by WeDemocrats, Fri Mar 30, 2007 at 09:40:19 PM EDT
The Constitution is a living document. It is also our most precious historical document. All that America is and all that it will be is grounded in this document. But regardless of how precious it is there comes times when it must be amended to reflect the progress made in a more modern world.
We should interpret the Constitution as it fits our world today, but we must not take it to extremes. I would suggest that for abortion, gay marriage and gay rights, that there should be amendments. But as to privacy, we should let the Supreme Court hash it out and then we can rely on precedents. I believe that this mixing of the two would make this the living document that our founding fathers wanted it to be.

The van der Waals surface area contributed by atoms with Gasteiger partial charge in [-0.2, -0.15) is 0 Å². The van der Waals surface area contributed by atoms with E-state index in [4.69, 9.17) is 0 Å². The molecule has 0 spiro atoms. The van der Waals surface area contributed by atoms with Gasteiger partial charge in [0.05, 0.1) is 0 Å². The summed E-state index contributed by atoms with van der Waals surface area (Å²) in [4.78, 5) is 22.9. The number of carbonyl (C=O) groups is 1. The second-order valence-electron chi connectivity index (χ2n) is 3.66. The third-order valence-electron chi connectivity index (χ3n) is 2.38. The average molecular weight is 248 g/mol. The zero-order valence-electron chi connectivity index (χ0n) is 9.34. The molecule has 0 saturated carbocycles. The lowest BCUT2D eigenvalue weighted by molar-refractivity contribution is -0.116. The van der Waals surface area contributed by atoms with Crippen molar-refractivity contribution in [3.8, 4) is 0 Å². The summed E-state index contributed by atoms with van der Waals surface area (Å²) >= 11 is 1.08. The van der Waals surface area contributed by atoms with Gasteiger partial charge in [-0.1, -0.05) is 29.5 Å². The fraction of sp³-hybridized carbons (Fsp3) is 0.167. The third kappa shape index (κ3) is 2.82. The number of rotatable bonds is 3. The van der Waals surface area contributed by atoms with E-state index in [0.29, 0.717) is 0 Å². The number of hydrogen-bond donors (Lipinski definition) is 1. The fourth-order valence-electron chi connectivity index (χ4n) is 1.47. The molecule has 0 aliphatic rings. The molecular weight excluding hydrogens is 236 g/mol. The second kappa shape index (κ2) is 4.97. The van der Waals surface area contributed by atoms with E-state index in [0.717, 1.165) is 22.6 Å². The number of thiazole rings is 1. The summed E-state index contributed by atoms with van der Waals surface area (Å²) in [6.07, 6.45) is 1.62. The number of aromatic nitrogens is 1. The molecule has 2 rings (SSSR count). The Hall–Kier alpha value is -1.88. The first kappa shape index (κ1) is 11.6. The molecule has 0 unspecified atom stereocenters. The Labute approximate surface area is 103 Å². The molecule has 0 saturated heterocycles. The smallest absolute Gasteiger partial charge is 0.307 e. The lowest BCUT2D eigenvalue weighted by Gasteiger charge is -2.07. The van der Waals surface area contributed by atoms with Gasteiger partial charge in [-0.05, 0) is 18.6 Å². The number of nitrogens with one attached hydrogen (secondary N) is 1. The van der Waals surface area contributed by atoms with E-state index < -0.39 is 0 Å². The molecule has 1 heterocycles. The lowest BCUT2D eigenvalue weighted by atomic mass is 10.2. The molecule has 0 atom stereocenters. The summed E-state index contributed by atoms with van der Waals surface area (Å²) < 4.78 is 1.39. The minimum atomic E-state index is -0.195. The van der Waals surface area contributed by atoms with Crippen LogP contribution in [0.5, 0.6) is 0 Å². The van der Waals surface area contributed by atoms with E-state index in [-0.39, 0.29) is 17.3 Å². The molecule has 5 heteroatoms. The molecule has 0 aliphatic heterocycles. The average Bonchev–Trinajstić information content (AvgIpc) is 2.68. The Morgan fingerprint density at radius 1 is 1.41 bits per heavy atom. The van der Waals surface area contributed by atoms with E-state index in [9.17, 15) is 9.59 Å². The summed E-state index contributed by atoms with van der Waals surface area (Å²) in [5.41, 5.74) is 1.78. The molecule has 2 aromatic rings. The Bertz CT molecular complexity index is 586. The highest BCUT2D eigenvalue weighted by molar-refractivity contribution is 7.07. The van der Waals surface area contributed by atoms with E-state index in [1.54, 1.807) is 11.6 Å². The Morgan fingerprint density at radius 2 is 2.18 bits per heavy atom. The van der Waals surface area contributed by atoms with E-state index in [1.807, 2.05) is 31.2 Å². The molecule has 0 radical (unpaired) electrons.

by Intrepid Liberal Journal, Wed Mar 15, 2006 at 05:48:01 AM EST
Gerrymandering has shaped American politics since February 11, 1812, when the Massachusetts legislature enacted a law to redistrict the state. A bill was proposed, and passed, by the majority Democratic Party over the vehement protests of the minority Federalists. In the following election, the Federalists garnered over 1,000 more votes than the Democrats, an outcome that resulted in sending 29 Democrats and 11 Federalists to the state senate.
Hence, the Democrats seized more than two thirds of the state senate but received fewer votes than the Federalists. In response to these events, The Boston Gazette, invented the term "gerrymander" after Elbridge Gerry, the Democratic governor, and the salamander, which the most convoluted district supposedly resembled. The politics of gerrymandering only grew in absurdity.